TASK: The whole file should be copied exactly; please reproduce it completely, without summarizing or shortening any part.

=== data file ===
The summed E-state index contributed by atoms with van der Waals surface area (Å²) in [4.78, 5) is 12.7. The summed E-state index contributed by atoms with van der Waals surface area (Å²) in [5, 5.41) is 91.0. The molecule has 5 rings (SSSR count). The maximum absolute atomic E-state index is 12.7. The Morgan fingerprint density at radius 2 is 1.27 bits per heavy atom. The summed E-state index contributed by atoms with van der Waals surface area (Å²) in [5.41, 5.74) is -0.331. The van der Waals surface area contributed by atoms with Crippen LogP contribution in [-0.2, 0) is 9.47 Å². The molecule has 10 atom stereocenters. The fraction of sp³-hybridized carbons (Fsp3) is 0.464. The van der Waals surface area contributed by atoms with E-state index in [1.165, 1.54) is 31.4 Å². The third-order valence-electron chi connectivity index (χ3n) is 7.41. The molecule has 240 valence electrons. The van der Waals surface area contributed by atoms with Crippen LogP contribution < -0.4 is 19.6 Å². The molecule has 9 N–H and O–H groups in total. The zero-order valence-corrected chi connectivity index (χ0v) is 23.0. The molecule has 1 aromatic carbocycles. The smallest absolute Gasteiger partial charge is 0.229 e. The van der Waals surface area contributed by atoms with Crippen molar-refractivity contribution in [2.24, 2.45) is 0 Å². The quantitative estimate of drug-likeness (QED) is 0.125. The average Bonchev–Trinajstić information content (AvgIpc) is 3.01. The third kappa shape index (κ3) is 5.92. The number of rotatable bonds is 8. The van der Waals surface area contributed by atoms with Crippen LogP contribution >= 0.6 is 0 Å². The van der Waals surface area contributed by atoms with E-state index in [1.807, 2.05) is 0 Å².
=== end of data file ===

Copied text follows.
The summed E-state index contributed by atoms with van der Waals surface area (Å²) in [4.78, 5) is 12.7. The summed E-state index contributed by atoms with van der Waals surface area (Å²) in [5, 5.41) is 91.0. The molecule has 5 rings (SSSR count). The maximum absolute atomic E-state index is 12.7. The Morgan fingerprint density at radius 2 is 1.27 bits per heavy atom. The summed E-state index contributed by atoms with van der Waals surface area (Å²) in [5.41, 5.74) is -0.331. The van der Waals surface area contributed by atoms with Crippen LogP contribution in [-0.2, 0) is 9.47 Å². The molecule has 10 atom stereocenters. The fraction of sp³-hybridized carbons (Fsp3) is 0.464. The van der Waals surface area contributed by atoms with E-state index in [1.165, 1.54) is 31.4 Å². The third-order valence-electron chi connectivity index (χ3n) is 7.41. The molecule has 240 valence electrons. The van der Waals surface area contributed by atoms with Crippen LogP contribution < -0.4 is 19.6 Å². The molecule has 9 N–H and O–H groups in total. The zero-order valence-corrected chi connectivity index (χ0v) is 23.0. The molecule has 1 aromatic carbocycles. The smallest absolute Gasteiger partial charge is 0.229 e. The van der Waals surface area contributed by atoms with Crippen molar-refractivity contribution in [2.24, 2.45) is 0 Å². The quantitative estimate of drug-likeness (QED) is 0.125. The average Bonchev–Trinajstić information content (AvgIpc) is 3.01. The third kappa shape index (κ3) is 5.92. The number of rotatable bonds is 8. The van der Waals surface area contributed by atoms with Crippen LogP contribution >= 0.6 is 0 Å². The van der Waals surface area contributed by atoms with E-state index in [1.807, 2.05) is 0 Å².